With Christmas just around the corner, brands are already competing for consumers’ attention in the increasingly competitive landscape and the biggest shopping holiday of the year. Christian Facey, CEO and Co-Founder of AudioMob, explains why audio ads offer brands an opportunity to not only cut through the noise, but provides a new and exciting channel for brand messages with higher reach and better targeting.
The Holiday Season is notorious for crowding the digital airwaves with colourful, loud and repetitive adverts, determined to make an impact with consumers. With over $1 trillion generated in Christmas sales in the US alone last year, the scope for brand-reach rockets compared to a normal day, and brands repeatedly take advantage of this trend. The rise of audio advertising is relatively new in the industry outside of radio, but is already creating a huge buzz. Amongst the clamour, audio ads in mobile games are carving out their own platform; disrupting the industry and growing rapidly, brands are seeing a higher calibre of ad placements in mobile games.
AudioMob is the pioneer of this new format: a Google for Startups backed premier of audio ads in mobile games. Their ad format is completely brand safe and immersive, with the potential for brands to be bold and creative in reaching a mass audience. Despite 2020 plummeting physical store sales, with the pandemic induced lockdown, shoppers are expected to spend more this Christmas, than last year. Christmas shopping will also experience a big shift from offline to online, which presents a golden opportunity for brands to cut through the noise and maximise their reach through digital audio ads.
Lockdown consumers demand better
2020 has been a year like no other, and with so much time spent at home, classic adverts have over saturated the media space. Lockdown has driven a monotony into the world, with work from home, eat from home and play from home now considered the new normal. Christmas shopping this year will look different: lines out the door and scrambling for the last sale will all be virtual. With so many physical stores closed to the public, the sales are being taken online, and ad campaigns are relying on becoming more creative to keep up with the rapidly decreasing attention span of consumers.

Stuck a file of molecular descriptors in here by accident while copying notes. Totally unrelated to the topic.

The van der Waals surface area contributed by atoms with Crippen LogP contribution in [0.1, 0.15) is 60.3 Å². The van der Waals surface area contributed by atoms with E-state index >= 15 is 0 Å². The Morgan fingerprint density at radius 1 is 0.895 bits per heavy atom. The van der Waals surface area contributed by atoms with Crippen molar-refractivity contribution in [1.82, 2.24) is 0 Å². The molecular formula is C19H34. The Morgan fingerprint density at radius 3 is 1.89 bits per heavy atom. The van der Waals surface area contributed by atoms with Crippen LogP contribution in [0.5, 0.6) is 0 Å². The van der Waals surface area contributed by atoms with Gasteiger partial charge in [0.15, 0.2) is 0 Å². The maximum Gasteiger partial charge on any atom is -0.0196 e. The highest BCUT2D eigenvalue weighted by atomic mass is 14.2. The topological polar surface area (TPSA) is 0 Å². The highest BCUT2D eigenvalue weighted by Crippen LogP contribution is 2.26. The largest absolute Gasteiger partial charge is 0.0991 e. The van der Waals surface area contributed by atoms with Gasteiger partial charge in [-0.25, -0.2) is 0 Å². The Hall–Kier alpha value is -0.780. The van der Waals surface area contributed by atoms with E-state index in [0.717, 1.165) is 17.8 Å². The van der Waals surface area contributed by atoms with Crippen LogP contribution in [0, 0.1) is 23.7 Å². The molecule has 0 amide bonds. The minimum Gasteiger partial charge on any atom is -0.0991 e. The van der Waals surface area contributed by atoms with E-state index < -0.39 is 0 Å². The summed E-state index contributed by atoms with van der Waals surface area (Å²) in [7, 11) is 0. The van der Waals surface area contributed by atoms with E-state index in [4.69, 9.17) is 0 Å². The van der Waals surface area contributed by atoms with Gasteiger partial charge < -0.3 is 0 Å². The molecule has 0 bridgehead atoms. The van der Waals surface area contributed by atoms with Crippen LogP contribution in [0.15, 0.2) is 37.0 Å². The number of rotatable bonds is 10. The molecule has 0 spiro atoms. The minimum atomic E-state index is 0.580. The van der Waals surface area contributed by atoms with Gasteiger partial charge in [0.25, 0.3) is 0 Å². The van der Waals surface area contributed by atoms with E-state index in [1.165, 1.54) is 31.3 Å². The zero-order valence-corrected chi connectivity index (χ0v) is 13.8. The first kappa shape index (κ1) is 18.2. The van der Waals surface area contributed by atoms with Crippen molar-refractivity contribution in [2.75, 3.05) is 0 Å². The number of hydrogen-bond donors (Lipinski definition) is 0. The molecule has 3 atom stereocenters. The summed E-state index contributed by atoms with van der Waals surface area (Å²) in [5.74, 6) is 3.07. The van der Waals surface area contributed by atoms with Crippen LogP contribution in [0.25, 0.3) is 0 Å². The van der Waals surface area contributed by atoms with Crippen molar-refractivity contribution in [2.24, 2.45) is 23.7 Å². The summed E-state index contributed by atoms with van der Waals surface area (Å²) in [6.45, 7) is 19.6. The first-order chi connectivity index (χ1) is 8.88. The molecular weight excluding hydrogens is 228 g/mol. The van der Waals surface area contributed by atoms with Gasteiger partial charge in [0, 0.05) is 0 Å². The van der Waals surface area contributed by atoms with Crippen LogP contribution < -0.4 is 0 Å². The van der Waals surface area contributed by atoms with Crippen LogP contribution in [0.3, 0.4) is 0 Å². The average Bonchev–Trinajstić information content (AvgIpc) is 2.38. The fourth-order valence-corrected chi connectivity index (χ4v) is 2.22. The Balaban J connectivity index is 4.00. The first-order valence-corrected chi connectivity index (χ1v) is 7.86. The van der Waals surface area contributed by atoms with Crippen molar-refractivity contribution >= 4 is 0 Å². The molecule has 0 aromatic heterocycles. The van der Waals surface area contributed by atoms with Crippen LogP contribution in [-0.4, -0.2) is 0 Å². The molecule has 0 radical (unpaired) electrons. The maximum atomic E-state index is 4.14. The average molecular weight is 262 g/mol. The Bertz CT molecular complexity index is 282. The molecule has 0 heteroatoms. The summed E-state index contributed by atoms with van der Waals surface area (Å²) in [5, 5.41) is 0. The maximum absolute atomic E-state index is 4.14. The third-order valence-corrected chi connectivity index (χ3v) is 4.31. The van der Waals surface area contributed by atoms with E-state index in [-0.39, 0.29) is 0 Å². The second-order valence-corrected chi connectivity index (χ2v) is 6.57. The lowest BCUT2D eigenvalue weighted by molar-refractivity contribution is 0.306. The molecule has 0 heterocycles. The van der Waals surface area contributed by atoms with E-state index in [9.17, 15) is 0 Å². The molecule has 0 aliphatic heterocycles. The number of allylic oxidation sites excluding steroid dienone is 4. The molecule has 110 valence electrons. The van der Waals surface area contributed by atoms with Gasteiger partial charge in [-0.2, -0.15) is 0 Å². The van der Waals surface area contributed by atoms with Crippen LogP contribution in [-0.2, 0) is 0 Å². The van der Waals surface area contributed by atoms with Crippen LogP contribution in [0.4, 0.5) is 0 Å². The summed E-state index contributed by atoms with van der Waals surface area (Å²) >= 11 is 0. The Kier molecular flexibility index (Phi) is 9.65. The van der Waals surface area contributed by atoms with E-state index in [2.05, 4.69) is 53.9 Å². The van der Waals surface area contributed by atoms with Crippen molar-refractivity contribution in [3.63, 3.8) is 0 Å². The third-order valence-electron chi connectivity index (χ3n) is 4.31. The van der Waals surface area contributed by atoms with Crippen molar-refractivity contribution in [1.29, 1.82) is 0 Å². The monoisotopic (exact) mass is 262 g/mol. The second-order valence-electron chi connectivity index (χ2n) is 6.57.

Entertainment is a staple of lockdown life, with TV, film, podcasts and mobile games all going some way to bridge the gap between social distancing and virtual connection. The issue for brands is the overexposure through classic formats: consumers are left craving something different whilst their eyes glaze over another visual repetitive ad. Christmas this year is the right time for brands to put their ear to the ground, and pick up on new trends to get ahead of competitors.
An untapped resource for advertisers, mobile games alone generated 48% of total revenue of games worldwide this year, with a huge $77 billion. Mobile games are well entrenched in lockdown entertainment, and not just for the stereotypical young teenagers. The gaming demographic has evolved over the years, and their target market is suddenly a lot wider. In fact today, 63% of mobile gamers are women with the average age of a female gamer, 36 years old.